As COVID-19 funding is ending, many not-for-profit organizations are wondering what will happen next. Where can organizations receive more funding or contributions and how does an organization tap into a donor base that has constraints on disposable income? In a weakened economy with rising interest rates, identifying new and innovative fundraising efforts is key.

Planned giving can help a not-for-profit organization diversify revenue streams and help serve as a stable revenue source that can be counted on at a future date. It also allows an organization to budget ahead (for planned distributions) and build a buffer against economic turbulence.

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One of the fastest growing areas of planned charitable giving is the use of split-interest agreements. The most common types of split interest agreements are charitable lead trusts, charitable remainder trusts, charitable gift annuities, pooled income funds, and charitable trusts held by a third party.

Charitable lead trust
Under a charitable lead trust, a donor will establish and fund a trust naming a not-for-profit organization as the lead beneficiary. A not-for-profit will receive distribution from the trust until termination of the agreement, at which time the remaining assets will be paid back to the donor or to a beneficiary named by the donor. The benefit of this type of trust is that a nonprofit will get a fixed income stream for a specific term or life of the donor.

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Charitable remainder trust
A charitable remainder trust is one in which a nonprofit organization receives beneficial interest in donated assets after the noncharitable beneficiary has received benefits for a specified period of time. At termination of the agreement, the remaining assets in the trust pass to the nonprofit organization for its use. These contracts usually have a term of 20 years or for life.

Charitable gift annuity
A charitable gift annuity is one in which a donor transfers assets to a not-for-profit organization and receives from that organization a commitment to pay the donor a certain sum each year for life. The donor can take an immediate tax deduction while the nonprofit can invest and grow the funds. When the donor passes away, the nonprofit will potentially be able to recognize an additional contribution.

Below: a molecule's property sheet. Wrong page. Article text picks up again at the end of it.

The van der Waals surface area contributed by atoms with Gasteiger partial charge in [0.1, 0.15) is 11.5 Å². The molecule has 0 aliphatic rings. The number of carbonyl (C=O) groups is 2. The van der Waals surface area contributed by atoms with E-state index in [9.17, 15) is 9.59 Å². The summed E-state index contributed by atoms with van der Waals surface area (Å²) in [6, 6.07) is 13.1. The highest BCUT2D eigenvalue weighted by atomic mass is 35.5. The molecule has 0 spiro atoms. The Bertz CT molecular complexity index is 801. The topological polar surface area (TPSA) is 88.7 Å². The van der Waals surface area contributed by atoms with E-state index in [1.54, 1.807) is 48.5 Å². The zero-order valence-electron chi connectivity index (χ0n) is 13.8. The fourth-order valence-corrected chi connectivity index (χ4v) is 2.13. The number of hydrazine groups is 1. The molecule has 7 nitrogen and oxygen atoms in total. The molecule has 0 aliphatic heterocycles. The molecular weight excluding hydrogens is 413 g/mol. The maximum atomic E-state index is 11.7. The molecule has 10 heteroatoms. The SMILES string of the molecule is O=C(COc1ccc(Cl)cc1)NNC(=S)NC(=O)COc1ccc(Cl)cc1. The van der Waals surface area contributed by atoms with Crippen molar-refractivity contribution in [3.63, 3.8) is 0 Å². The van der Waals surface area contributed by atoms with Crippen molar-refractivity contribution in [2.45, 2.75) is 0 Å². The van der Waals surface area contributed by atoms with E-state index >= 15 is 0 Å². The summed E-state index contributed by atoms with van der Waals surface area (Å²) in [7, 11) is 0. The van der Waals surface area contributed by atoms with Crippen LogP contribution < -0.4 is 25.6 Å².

Pooled income fund
When a donor transfers assets to a fund that pays income from assets to one or more noncharitable beneficiaries for life, this is known as a pooled income fund. Not-for-profits create and maintain these funds and pay a donor an income based on their share of the fund and the performance of the investments. A not-for-profit will receive money from these funds when a participating donor passes away.

Donor advised fund
Another source to consider is a charitable trust held by a third-party also known as a donor advised fund. Some donors may establish and fund a charitable trust that is administered by an individual or entity other than the organization, as beneficiary. The donor will transfer cash or other assets to an independent trustee (such as a bank, trust company, or foundation) and the donor specifies the nonprofit organization that will receive a distribution from the trust assets. This form of agreement differs from the above because all the beneficiaries are charitable organizations.

Each trust agreement will need to be evaluated as the individual agreements can have nuances depending on the intent of the donor. Accounting for a split-interest agreement at inception varies depending on whether the agreement is revocable or irrevocable, the type of agreement it is, and whether the assets are held by the organization or a third party. During the term of the agreement, entries may need to be made to recognize investment income, disbursements to beneficiaries, amortization of the discount for the passage of time, and changes in actuarial valuations.

Amber Bichun

Reach out to Citrin Cooperman’s dedicated Not-For-Profit team to discuss these types of agreements and the related impact to the organization.

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